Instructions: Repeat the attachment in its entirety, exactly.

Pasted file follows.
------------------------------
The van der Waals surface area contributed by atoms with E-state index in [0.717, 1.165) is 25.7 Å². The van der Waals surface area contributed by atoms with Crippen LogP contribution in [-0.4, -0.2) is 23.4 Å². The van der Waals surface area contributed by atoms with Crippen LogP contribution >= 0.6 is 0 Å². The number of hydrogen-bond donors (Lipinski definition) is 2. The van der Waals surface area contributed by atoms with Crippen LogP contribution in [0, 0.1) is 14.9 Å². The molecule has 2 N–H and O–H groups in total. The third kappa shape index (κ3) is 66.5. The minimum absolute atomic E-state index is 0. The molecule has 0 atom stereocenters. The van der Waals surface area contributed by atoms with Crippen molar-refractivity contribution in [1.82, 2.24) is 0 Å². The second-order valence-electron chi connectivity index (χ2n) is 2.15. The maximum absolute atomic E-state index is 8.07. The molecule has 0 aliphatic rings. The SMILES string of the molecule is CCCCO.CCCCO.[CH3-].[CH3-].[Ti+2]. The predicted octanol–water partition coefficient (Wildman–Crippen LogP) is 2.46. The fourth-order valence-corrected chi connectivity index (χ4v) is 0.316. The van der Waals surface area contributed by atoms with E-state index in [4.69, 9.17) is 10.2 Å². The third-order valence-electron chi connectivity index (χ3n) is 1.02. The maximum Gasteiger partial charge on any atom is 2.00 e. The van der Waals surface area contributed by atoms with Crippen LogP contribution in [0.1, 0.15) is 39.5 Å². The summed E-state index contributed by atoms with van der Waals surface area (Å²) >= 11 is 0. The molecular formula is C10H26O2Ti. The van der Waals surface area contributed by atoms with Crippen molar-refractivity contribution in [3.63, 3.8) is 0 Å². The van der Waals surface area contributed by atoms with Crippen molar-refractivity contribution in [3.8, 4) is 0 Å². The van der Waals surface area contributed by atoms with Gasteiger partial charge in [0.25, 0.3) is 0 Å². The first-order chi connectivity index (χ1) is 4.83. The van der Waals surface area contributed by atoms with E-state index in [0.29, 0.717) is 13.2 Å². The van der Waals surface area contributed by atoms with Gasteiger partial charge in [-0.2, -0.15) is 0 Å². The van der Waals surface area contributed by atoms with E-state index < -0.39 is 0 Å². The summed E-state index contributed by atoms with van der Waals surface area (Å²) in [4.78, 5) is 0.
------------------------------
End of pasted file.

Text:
The van der Waals surface area contributed by atoms with E-state index in [0.717, 1.165) is 25.7 Å². The van der Waals surface area contributed by atoms with Crippen LogP contribution in [-0.4, -0.2) is 23.4 Å². The van der Waals surface area contributed by atoms with Crippen LogP contribution >= 0.6 is 0 Å². The number of hydrogen-bond donors (Lipinski definition) is 2. The van der Waals surface area contributed by atoms with Crippen LogP contribution in [0, 0.1) is 14.9 Å². The molecule has 2 N–H and O–H groups in total. The third kappa shape index (κ3) is 66.5. The minimum absolute atomic E-state index is 0. The molecule has 0 atom stereocenters. The van der Waals surface area contributed by atoms with Crippen molar-refractivity contribution in [1.82, 2.24) is 0 Å². The second-order valence-electron chi connectivity index (χ2n) is 2.15. The maximum absolute atomic E-state index is 8.07. The molecule has 0 aliphatic rings. The SMILES string of the molecule is CCCCO.CCCCO.[CH3-].[CH3-].[Ti+2]. The predicted octanol–water partition coefficient (Wildman–Crippen LogP) is 2.46. The fourth-order valence-corrected chi connectivity index (χ4v) is 0.316. The van der Waals surface area contributed by atoms with E-state index in [4.69, 9.17) is 10.2 Å². The third-order valence-electron chi connectivity index (χ3n) is 1.02. The maximum Gasteiger partial charge on any atom is 2.00 e. The van der Waals surface area contributed by atoms with Crippen LogP contribution in [0.1, 0.15) is 39.5 Å². The summed E-state index contributed by atoms with van der Waals surface area (Å²) >= 11 is 0. The molecular formula is C10H26O2Ti. The van der Waals surface area contributed by atoms with Crippen molar-refractivity contribution in [3.63, 3.8) is 0 Å². The van der Waals surface area contributed by atoms with Crippen molar-refractivity contribution in [3.8, 4) is 0 Å². The van der Waals surface area contributed by atoms with Gasteiger partial charge in [0.25, 0.3) is 0 Å². The first-order chi connectivity index (χ1) is 4.83. The van der Waals surface area contributed by atoms with E-state index in [0.29, 0.717) is 13.2 Å². The van der Waals surface area contributed by atoms with Gasteiger partial charge in [-0.2, -0.15) is 0 Å². The van der Waals surface area contributed by atoms with E-state index < -0.39 is 0 Å². The summed E-state index contributed by atoms with van der Waals surface area (Å²) in [4.78, 5) is 0.